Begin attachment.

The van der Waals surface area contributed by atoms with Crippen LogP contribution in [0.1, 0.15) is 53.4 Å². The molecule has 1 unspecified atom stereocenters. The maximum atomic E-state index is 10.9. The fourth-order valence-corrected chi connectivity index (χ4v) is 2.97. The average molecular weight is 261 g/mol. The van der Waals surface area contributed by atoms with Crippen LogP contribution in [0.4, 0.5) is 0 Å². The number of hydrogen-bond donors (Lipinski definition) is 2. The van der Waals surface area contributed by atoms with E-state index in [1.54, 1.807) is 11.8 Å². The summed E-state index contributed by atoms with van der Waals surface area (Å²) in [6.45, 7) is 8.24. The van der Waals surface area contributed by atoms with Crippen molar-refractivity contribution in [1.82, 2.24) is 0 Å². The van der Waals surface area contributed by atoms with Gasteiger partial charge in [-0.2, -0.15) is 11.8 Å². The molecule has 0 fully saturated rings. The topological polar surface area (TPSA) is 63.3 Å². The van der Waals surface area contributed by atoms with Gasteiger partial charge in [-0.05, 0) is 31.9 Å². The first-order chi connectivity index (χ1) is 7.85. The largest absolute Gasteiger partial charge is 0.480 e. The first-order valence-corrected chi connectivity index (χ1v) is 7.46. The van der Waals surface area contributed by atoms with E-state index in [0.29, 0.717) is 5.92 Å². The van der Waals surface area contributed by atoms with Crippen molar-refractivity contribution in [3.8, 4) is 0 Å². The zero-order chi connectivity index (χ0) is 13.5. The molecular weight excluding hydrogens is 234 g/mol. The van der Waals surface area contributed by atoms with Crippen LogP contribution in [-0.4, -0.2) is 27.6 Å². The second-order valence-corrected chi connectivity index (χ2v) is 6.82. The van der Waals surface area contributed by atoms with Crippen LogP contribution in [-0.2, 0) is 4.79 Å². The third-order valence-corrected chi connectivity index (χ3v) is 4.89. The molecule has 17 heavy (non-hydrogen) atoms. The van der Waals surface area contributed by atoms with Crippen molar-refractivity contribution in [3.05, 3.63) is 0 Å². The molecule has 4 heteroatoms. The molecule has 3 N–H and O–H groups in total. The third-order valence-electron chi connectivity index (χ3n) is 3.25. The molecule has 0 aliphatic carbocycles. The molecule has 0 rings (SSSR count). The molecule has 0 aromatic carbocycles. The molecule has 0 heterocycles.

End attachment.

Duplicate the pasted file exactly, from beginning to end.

The van der Waals surface area contributed by atoms with Crippen LogP contribution in [0.1, 0.15) is 53.4 Å². The molecule has 1 unspecified atom stereocenters. The maximum atomic E-state index is 10.9. The fourth-order valence-corrected chi connectivity index (χ4v) is 2.97. The average molecular weight is 261 g/mol. The van der Waals surface area contributed by atoms with Crippen LogP contribution in [0.4, 0.5) is 0 Å². The number of hydrogen-bond donors (Lipinski definition) is 2. The van der Waals surface area contributed by atoms with E-state index in [1.54, 1.807) is 11.8 Å². The summed E-state index contributed by atoms with van der Waals surface area (Å²) in [6.45, 7) is 8.24. The van der Waals surface area contributed by atoms with Crippen molar-refractivity contribution in [1.82, 2.24) is 0 Å². The van der Waals surface area contributed by atoms with Gasteiger partial charge in [-0.2, -0.15) is 11.8 Å². The molecule has 0 fully saturated rings. The topological polar surface area (TPSA) is 63.3 Å². The van der Waals surface area contributed by atoms with Gasteiger partial charge in [-0.05, 0) is 31.9 Å². The first-order chi connectivity index (χ1) is 7.85. The largest absolute Gasteiger partial charge is 0.480 e. The first-order valence-corrected chi connectivity index (χ1v) is 7.46. The van der Waals surface area contributed by atoms with E-state index in [0.29, 0.717) is 5.92 Å². The van der Waals surface area contributed by atoms with Crippen molar-refractivity contribution in [3.8, 4) is 0 Å². The zero-order chi connectivity index (χ0) is 13.5. The molecular weight excluding hydrogens is 234 g/mol. The van der Waals surface area contributed by atoms with Crippen LogP contribution in [-0.4, -0.2) is 27.6 Å². The second-order valence-corrected chi connectivity index (χ2v) is 6.82. The van der Waals surface area contributed by atoms with Crippen LogP contribution in [-0.2, 0) is 4.79 Å². The third-order valence-corrected chi connectivity index (χ3v) is 4.89. The molecule has 17 heavy (non-hydrogen) atoms. The van der Waals surface area contributed by atoms with Crippen molar-refractivity contribution in [3.05, 3.63) is 0 Å². The molecule has 4 heteroatoms. The molecule has 3 N–H and O–H groups in total. The third-order valence-electron chi connectivity index (χ3n) is 3.25. The molecule has 0 aliphatic carbocycles. The molecule has 0 rings (SSSR count). The molecule has 0 aromatic carbocycles. The molecule has 0 heterocycles.